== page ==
Both banks and those involved in the claims industry have said that 2013 is likely to see more than £6 billion paid out to victims of the Payment Protection Insurance mis-selling scandal. During 2012, over £6 billion was paid out by the banks, more than £500,000 a month.
This is an extraordinary turnaround for the banks, who previously refused to make any payouts for years. It’s not as if they didn’t resist making any payments though, with plenty of legal wrangling delaying the payments for years.
The main upturn of this huge figure being injected into the economy is that many forecasters believe it will result in a big jump in spending for those who receive the compensation. Payouts like this are often spent rather than saved, and many victims will be receiving years’ worth of back payments along with either a goodwill payment, further compensation or the interest from the years that they were paying on top of the base figure.
This is a boost that rivals many of the government’s own methods of boosting the economy, with the exception of those payments which go directly to the banks.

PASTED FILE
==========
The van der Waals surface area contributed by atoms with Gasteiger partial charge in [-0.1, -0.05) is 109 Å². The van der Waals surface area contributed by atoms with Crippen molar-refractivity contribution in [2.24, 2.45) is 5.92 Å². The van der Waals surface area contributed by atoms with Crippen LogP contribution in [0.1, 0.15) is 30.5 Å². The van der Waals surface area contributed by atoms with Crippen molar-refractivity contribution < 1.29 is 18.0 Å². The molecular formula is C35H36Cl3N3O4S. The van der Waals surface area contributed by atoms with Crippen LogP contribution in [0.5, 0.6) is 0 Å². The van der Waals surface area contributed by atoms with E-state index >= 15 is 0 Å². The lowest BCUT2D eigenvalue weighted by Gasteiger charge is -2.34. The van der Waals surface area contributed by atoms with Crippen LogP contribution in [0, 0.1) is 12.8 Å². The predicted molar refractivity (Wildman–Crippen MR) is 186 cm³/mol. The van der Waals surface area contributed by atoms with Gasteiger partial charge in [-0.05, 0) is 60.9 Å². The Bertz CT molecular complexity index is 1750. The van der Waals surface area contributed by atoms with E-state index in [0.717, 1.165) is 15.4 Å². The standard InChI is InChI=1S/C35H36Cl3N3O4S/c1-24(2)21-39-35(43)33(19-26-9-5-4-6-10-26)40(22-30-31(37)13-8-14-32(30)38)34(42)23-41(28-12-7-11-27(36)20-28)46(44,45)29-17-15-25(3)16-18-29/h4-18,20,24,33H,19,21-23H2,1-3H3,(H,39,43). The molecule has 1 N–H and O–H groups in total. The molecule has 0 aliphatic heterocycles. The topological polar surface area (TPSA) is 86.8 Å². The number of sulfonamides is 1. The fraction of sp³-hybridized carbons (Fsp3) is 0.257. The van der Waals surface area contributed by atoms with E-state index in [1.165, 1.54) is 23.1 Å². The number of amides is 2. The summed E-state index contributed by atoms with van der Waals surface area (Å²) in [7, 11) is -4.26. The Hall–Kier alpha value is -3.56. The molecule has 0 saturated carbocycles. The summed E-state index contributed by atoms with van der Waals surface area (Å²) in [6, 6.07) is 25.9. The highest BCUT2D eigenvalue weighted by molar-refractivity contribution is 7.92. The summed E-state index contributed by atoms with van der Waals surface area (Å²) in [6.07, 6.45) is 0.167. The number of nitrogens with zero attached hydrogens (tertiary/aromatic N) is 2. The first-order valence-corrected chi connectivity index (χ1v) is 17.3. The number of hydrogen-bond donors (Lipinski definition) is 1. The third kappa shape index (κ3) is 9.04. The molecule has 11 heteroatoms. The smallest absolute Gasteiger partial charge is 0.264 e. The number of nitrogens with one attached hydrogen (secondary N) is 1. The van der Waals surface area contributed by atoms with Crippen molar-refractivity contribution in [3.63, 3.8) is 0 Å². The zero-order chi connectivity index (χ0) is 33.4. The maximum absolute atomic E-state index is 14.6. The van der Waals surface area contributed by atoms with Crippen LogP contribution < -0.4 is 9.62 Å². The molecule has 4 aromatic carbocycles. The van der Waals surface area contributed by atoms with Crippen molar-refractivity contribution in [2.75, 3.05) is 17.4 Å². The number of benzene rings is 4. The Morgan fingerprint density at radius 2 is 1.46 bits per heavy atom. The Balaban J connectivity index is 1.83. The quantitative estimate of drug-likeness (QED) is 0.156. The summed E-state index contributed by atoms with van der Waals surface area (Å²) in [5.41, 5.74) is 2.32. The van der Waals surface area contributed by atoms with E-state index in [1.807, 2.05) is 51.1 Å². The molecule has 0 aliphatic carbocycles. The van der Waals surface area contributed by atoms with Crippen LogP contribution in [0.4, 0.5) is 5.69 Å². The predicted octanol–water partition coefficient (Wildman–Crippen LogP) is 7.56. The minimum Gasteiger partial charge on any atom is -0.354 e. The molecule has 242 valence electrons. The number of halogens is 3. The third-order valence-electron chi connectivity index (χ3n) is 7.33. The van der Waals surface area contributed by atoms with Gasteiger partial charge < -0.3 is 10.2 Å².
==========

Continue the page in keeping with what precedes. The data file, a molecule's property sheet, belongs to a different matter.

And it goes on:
However, with some of the banks that will be making payouts partly backed by the state, there will still be a burden placed upon the tax payer. It’s also possible that, given the economic climate and the ongoing problems in the eurozone and elsewhere in the global economy, consumers will demonstrate a thriftier attitude than they have in the past, saving the money rather than splurging it.
With the banks expected to continue making PPI payments and dealing with claims into 2014 and beyond, these injections into the UK economy don’t appear to be ending any time soon. The banks are even required to write to customers who may have bought PPI on loans or credit cards now, which is sure to keep the flow of claims coming thick and fast.